Federal officials said Macomb County Prosecutor Eric Smith had a secret talk in a stairwell, checked to make sure associates weren’t recording him on cellphones and asked employees to lie to FBI agents in an attempt to cover up how he was using thousands of dollars' worth of campaign funds.
United States Attorney Matthew Schneider announced Wednesday that Smith has agreed to plead guilty in connection with a fraud and cover-up scheme, and federal officials revealed very specific details about what he did.
Schneider said Smith has been charged with the federal felony charge of obstruction of justice.
Smith is accused of encouraging at least two assistant prosecuting attorneys in his office to lie to the FBI so he could obstruct a federal grand jury investigation into a wire fraud scheme, according to authorities.
“Mr. Smith has agreed to plead guilty to this charge,” Schneider said. “Today we also filed a plea agreement, which Mr. Smith and his attorney have signed. This plea agreement describes, in detail, how this crime took place.”
Wire fraud scheme
Federal officials said the scheme started around 2012, when Smith, who was already several years into his 16-year tenure as Macomb County prosecutor, controlled a political campaign fund.
Smith raised money for that fund by telling donors that their money would be used for his reelection efforts, Schneider said.
“Sometimes, that was true,” Schneider said. “But sometimes, that was a lie. It was a fraud. That is because Mr. Smith stole money from his campaign account, and he used it for his own personal whims."
Between January 2012 and April 2019, Smith is accused of writing about $55,000 in checks to an associate. Smith claimed the checks were being written to the associate so he could use that person’s property for a campaign office, officials said.
“But that was a sham,” Schneider said. “The associate cashed the checks and kicked back the entire amount to Prosecutor Smith for Smith’s own enjoyment.”
In September 2016, Smith gave a $20,000 check from his campaign fund to an assistant Macomb County prosecuting attorney who worked for him, Schneider said.
Smith told the prosecuting attorney to give him $15,000 from that check and keep the other $5,000, according to authorities. Smith is accused of using that $15,000 for his own personal expenses.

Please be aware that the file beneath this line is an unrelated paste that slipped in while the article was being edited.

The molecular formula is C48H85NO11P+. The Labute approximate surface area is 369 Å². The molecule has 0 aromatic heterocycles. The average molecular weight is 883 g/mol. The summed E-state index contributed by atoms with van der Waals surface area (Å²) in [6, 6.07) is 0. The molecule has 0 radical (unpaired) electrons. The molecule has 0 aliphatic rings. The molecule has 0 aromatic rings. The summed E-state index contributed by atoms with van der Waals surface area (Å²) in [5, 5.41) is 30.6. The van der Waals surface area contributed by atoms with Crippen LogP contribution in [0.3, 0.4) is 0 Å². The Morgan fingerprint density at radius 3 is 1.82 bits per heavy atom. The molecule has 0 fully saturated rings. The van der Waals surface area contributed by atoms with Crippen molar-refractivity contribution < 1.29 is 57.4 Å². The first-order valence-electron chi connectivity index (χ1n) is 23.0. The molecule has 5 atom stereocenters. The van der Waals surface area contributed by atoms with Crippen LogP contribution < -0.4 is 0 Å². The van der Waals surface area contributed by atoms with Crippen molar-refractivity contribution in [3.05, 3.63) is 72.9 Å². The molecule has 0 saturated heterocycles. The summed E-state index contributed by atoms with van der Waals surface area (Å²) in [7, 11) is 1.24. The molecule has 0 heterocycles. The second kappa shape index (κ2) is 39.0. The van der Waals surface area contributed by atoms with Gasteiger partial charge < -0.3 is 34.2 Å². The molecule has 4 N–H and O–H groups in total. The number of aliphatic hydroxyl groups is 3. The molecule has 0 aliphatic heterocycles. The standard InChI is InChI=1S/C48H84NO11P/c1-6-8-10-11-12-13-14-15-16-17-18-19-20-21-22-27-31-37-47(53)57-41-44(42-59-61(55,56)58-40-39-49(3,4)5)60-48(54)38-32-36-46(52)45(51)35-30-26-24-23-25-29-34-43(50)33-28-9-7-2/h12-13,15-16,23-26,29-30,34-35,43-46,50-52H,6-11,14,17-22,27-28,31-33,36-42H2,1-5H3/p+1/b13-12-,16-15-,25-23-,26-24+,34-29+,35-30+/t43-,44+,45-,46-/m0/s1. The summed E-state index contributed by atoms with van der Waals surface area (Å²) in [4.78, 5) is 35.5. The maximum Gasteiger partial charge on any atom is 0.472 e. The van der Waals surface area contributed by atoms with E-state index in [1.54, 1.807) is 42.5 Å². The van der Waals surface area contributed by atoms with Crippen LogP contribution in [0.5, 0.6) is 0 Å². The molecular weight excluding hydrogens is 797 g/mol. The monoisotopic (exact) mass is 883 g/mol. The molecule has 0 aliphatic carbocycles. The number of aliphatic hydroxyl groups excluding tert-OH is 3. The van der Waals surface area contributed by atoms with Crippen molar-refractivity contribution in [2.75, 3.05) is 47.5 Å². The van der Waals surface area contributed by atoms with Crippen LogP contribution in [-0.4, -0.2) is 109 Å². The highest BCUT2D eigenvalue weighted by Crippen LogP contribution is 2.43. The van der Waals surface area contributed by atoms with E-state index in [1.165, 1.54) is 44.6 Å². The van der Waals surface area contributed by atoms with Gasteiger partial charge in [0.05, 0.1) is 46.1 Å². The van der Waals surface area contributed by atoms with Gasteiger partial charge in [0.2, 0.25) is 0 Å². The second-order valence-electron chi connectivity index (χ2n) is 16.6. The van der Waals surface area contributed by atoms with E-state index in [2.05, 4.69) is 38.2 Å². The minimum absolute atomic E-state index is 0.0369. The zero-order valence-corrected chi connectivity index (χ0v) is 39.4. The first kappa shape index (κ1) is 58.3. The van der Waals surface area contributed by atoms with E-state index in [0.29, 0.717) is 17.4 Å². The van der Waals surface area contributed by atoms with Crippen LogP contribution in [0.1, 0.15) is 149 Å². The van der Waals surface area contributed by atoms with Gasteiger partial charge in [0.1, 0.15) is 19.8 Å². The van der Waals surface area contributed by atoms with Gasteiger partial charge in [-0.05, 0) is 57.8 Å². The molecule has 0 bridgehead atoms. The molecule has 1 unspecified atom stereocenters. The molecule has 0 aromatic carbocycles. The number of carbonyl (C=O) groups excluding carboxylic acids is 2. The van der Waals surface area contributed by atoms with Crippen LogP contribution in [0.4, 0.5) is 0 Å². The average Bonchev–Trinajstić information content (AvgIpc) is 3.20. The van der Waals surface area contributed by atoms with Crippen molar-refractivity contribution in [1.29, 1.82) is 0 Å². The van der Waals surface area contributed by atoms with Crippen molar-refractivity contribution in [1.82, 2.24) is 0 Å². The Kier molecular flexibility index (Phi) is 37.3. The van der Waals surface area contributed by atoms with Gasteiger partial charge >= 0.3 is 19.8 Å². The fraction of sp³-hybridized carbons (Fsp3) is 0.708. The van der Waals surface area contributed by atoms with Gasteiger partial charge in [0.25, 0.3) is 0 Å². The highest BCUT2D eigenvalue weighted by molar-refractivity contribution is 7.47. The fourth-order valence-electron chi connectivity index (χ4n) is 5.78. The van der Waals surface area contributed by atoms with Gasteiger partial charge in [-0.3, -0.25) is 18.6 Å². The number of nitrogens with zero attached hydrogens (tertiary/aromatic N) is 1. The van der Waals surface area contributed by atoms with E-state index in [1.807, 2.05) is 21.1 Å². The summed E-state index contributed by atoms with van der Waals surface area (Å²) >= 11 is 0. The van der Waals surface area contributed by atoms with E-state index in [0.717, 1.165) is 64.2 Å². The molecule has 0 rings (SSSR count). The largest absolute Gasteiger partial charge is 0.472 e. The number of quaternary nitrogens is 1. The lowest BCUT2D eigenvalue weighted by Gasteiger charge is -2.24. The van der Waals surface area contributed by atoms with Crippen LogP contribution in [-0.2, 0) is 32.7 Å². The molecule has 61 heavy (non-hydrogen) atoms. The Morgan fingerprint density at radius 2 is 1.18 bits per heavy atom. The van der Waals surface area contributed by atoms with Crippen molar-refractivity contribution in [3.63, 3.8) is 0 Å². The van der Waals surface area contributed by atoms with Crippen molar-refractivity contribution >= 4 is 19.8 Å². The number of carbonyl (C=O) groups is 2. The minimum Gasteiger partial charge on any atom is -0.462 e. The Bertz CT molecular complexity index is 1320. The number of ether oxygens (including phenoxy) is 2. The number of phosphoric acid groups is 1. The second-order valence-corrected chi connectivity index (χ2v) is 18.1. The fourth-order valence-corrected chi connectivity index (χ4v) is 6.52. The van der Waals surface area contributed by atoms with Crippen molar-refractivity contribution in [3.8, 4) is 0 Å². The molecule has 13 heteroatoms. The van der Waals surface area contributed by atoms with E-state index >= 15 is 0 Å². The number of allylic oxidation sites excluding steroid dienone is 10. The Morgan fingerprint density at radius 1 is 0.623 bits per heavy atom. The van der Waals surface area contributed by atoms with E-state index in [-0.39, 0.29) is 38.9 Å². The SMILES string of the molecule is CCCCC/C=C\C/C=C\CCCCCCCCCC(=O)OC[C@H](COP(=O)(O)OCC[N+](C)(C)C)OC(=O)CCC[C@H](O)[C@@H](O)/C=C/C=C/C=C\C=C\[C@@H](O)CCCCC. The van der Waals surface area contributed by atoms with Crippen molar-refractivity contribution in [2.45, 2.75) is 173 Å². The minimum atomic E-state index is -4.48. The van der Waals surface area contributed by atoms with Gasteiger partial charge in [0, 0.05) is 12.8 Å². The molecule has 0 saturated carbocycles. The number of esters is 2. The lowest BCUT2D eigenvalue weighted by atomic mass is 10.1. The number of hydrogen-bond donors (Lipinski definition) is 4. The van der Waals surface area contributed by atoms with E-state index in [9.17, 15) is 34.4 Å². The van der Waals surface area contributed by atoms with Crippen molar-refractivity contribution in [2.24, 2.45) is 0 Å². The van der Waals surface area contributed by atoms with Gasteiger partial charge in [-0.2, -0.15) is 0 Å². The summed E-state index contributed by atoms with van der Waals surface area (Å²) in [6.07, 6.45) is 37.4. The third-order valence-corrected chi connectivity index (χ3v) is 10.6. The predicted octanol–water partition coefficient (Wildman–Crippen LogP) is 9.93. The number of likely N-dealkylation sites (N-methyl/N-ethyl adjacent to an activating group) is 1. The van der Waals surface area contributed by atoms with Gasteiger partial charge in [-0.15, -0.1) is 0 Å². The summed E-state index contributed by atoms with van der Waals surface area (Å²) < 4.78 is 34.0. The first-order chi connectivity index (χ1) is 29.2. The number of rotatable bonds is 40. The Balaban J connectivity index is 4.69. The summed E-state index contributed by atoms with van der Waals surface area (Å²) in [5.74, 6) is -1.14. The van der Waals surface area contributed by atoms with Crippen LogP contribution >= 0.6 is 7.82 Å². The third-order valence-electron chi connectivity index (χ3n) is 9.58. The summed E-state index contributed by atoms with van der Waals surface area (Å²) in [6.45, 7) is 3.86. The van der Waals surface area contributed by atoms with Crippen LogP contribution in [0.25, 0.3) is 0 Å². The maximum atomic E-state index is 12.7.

“The theft of campaign funds was only the beginning of this scheme,” Schneider said. “What came next was Smith’s attempt to cover up his crimes.”
Officials said Smith learned in September 2019 that a federal grand jury was investigating his use of the campaign account and that FBI agents were planning to interview his associate about the $55,000 in checks.
Smith tried to get that associate to lie to the FBI, according to authorities.
“Smith tried to convince his associate to falsely tell the FBI that the $55,000 kicked back to Smith was simply a loan that Smith would repay,” Schneider said. “Prosecutor Smith also urged his associate to lie to a federal grand jury.”
Schneider said Smith also tried to get the assistant prosecutor who received the $20,000 check to lie about the case.
In February 2020, Smith went to that assistant prosecutor inside the Macomb County Prosecutor’s Office and spoke to them in a stairwell, officials said. He made sure the assistant prosecutor didn’t have a cellphone that could record what he said in the stairwell, Schneider said.
“Smith suggested that he and the assistant prosecutor create a fake consulting contract to explain away the $20,000 that they had stolen from Smith’s campaign fund,” Schneider said.
In that same month, Smith approached another assistant Macomb County prosecuting attorney and told that person to take a walk with him while leaving any cellphones behind, according to authorities.
“Smith did this to ensure his conversation would not be recorded,” Schneider said. “Smith told the second assistant prosecutor to lie to federal law enforcement officers investigating the campaign fund. Specifically, Smith instructed the assistant prosecutor to falsely say that the assistant prosecutor conducted campaign-related research at the office of Smith’s associate to justify the ‘rent payments’ of $55,000.”
Schneider said because of Smith’s conduct and his position at the time of the alleged crimes, prosecutors are seeking a prison sentence. They estimate a prison sentence between 15 and 21 months, but the official length will be determined by a judge.
You can listen to Schneider’s full comments below.